Tobe Hooper’s 1985 cult favorite Lifeforce screens this evening in appropriately large 70mm at the Museum of the Moving Image. Adapted from the pulpy 1976 novel The Space Vampires by Colin Wilson, the film nimbly moves from ideas and monstrous set pieces with the lightness and ease of the author’s expansive thought. Wilson was an almost demonically prolific writer whose work blended metaphysical pseudoscience with a deep knowledge of the occult, philosophy, and genre fiction. In Lifeforce these elements come together with a gleeful postmodern panache, combining a bit of Bram Stoker and Sheridan Le Fanuwith sex and sci-fi to create a genre fan’s dream movie.
Perennially grizzled leading man Steve Railsback plays a space traveler whose ill-fated mission unleashes an ancient, supernatural force hellbent on sucking the life from its victims. The vampiric lifeform makes its way to earth in the shape of a woman who locks lips with every dopey dude within eye-popping “awoooooga!” distance, unleashing a sentient evil.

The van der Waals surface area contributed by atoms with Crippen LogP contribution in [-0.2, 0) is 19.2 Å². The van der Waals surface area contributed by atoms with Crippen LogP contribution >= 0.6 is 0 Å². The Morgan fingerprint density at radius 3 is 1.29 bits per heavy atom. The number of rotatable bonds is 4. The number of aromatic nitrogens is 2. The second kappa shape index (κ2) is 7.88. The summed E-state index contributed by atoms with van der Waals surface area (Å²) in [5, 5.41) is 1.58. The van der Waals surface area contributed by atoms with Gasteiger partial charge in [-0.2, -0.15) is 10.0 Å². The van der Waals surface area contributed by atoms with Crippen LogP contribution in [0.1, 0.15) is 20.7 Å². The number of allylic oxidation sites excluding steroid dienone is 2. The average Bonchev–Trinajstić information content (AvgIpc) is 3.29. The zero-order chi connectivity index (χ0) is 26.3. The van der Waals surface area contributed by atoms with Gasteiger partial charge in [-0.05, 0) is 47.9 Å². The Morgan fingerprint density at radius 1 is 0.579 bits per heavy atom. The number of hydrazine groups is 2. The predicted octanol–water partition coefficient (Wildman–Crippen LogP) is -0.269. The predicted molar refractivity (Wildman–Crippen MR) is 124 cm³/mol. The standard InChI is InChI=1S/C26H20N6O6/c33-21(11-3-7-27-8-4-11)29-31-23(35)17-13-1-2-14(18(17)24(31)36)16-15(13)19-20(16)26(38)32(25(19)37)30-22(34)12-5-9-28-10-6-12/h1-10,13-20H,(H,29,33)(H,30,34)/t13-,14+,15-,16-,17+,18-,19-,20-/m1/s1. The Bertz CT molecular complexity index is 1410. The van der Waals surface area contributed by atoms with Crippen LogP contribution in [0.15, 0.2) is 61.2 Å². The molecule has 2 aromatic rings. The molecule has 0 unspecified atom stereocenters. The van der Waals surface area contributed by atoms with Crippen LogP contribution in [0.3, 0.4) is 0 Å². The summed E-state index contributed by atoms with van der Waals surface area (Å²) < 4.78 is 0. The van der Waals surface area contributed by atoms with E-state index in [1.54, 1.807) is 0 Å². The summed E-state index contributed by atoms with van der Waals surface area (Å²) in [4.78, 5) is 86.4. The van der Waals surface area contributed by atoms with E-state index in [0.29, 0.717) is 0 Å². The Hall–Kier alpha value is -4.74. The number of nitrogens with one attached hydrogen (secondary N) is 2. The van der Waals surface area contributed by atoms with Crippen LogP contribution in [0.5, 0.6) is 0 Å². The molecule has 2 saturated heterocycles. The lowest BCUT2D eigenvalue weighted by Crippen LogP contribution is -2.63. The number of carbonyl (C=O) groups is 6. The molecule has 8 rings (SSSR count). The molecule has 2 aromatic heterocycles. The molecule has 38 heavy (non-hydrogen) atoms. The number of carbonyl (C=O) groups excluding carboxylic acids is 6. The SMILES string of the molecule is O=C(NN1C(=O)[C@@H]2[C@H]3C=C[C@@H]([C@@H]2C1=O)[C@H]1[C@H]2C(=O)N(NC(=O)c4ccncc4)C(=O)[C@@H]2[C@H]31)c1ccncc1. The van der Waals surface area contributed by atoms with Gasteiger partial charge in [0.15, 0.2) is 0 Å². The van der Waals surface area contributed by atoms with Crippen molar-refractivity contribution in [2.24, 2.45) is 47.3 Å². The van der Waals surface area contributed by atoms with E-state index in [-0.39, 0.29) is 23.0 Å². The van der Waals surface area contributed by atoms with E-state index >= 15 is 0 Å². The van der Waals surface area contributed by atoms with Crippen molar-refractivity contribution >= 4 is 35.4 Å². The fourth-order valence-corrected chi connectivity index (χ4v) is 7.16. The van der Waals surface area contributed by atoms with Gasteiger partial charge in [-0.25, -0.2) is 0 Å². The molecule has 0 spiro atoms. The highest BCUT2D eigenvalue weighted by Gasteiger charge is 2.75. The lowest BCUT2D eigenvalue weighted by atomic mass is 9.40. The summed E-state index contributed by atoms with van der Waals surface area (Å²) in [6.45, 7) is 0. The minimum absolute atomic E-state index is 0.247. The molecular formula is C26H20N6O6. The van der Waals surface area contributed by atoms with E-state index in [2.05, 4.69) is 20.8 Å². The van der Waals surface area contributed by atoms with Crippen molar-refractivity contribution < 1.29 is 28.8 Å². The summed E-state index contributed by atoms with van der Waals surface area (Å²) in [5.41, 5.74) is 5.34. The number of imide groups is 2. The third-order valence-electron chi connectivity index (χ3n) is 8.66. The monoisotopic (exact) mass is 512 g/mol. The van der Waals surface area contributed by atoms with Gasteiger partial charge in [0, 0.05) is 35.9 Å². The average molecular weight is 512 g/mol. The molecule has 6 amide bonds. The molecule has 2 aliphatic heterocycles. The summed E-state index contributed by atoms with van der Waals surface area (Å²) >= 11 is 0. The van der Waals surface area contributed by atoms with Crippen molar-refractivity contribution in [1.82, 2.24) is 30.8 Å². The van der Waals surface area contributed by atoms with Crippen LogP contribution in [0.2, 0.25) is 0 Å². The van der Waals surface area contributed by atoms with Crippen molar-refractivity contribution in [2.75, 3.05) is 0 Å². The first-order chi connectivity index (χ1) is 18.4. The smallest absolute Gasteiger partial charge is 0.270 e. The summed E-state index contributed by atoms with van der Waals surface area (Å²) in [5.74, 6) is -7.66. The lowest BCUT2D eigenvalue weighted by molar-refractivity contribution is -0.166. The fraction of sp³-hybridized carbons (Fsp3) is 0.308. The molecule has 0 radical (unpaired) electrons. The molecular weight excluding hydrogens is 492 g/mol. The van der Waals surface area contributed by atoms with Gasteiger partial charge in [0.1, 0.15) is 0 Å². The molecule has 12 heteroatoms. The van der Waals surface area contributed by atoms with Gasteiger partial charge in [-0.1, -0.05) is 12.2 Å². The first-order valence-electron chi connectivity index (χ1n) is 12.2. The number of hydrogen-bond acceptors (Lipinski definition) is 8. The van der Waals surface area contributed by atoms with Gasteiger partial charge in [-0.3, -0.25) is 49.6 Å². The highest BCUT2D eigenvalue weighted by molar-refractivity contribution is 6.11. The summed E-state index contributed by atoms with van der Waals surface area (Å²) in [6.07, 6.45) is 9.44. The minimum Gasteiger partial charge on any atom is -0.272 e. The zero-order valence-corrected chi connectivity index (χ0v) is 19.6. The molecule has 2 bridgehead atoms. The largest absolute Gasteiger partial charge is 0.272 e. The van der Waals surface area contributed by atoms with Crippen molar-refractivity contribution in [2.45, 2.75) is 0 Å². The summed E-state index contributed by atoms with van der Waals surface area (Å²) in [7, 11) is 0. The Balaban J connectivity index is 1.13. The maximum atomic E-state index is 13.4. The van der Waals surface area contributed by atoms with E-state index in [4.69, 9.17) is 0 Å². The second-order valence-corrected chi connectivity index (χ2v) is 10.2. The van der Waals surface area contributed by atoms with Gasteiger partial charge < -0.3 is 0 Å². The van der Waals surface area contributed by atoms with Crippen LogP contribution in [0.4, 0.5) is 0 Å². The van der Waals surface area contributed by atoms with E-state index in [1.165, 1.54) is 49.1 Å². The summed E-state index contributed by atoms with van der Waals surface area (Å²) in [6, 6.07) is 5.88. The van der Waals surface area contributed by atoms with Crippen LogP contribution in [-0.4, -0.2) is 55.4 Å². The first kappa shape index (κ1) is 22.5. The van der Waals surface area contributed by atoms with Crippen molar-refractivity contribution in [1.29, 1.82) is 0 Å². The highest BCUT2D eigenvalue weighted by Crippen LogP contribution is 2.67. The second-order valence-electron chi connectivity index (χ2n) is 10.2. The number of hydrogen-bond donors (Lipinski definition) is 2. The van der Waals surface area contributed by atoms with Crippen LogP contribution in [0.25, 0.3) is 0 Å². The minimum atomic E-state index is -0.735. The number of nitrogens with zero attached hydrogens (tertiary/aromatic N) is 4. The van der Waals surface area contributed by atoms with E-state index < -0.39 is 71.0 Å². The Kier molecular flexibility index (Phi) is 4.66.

Hooper’s bravura lighting and skill with tapping into the unsettling substratum of a scene is in full effect, and for as big as the movie’s production gets, it manages to stay a true work of intimate, character driven horror. While the late filmmaker is commonly associated with the viscerally macabre and grisly, works like Salem’s Lot and Lifeforce show Hooper’s ability to give the most ephemeral ideas and sensations form, whether King’s dread or Wilson’s hyperactive lust and ancient alien evil.